The Royal Thai Embassy’s Chancery is located at Floragatan 3, Stockholm. It is situated in the area called ‘Villastaden’, north of Humlegården in Östermalm, a central district of Stockholm. This Greco-Roman style townhouse is previously known as ‘The Curman Villa’ after the former owner’s name, Professor Carl Curman (1833 – 1913)
Professor Carl Curman (1) (1833 – 1913) commissioned architect Fritz Herman Vilhelm Eckert to design the house based on his drawings of a Pompeian-style villa. The villa was constructed in the form of an equilateral cross. The villa was completed in 1880. In the Villa, a lively cultural life took place during the 1880’ and 90’s. Amongst the guests at the Curman receptions, which were held a few times each autumn and winter, were well-known names in science, art, literature, and business who gathered to make it one of the social life centers in Stockholm. The Villa was modernized in the 1920’s but it is still the finest preserved example of the fondness the wealthy Europeans had for Renaissance architecture during the 1800’s. The Villa is also a listed building due to its architectural value.
(1) Carl Curman (1833 – 1913) was a medical doctor and instructor in plastic anatomy at the Fine Arts Academy and taught Balneology (the therapeutic effects of bathing)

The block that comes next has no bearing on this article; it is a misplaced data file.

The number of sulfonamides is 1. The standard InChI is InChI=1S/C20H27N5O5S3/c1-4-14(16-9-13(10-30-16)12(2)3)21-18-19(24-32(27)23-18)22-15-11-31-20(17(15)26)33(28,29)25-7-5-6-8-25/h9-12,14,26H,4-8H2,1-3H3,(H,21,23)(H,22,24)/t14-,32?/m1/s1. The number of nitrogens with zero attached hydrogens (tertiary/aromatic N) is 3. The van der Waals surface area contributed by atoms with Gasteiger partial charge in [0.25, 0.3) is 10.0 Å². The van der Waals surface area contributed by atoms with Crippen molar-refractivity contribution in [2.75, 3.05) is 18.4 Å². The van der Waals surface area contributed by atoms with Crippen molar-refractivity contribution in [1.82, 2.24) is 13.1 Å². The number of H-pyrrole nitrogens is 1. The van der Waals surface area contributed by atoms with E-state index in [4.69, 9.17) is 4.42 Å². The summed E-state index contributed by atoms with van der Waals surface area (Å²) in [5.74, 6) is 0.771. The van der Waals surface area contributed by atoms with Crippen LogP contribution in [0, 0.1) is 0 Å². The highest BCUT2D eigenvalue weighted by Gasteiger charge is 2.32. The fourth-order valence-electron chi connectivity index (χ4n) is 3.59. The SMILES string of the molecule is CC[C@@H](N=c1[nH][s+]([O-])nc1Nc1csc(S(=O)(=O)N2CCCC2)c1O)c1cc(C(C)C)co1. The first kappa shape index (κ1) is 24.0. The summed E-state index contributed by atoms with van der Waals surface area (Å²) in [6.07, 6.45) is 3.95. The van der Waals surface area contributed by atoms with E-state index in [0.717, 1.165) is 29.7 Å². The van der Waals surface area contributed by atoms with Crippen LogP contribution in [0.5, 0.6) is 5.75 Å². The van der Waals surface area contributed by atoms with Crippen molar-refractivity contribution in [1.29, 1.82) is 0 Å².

Facts and Figures
Built - 1880
Architect - Fritz Herman Vilhelm Eckert
area - 1548 square meters
Acquired by the Royal Thai Embassy - 1992
The Embassy has three floors with rooms symmetrically grouped around an atrium which is lit from the skylight roof. While its original characters being well preserved, many interior furnishings are Thai. The rooms in the villa were adapted to function as the government office. The basement is now used as the consular section of the Embassy where the public come to obtain the consular services.
Atrium - View from Upper Floor
On the ground floor, there is a Greco-Roman styled - atrium in the center of the building, consisting of an intricate skylight roof. At the center of the floor under the atrium lies the underfloor lighting system beneath glass bricks, illuminating the room from below. The library on the ground floor is elegantly decorated with stained glass and paintings.
On the Upper floor, the upper gallery surrounded the central atrium runs an elaborate Grecian frieze depicting ‘A Day in Hellas’ painted by the artist Carl Gustav Wetterstrand.
Reference A Tale of Three Houses, Sirius Insurance Company Limited
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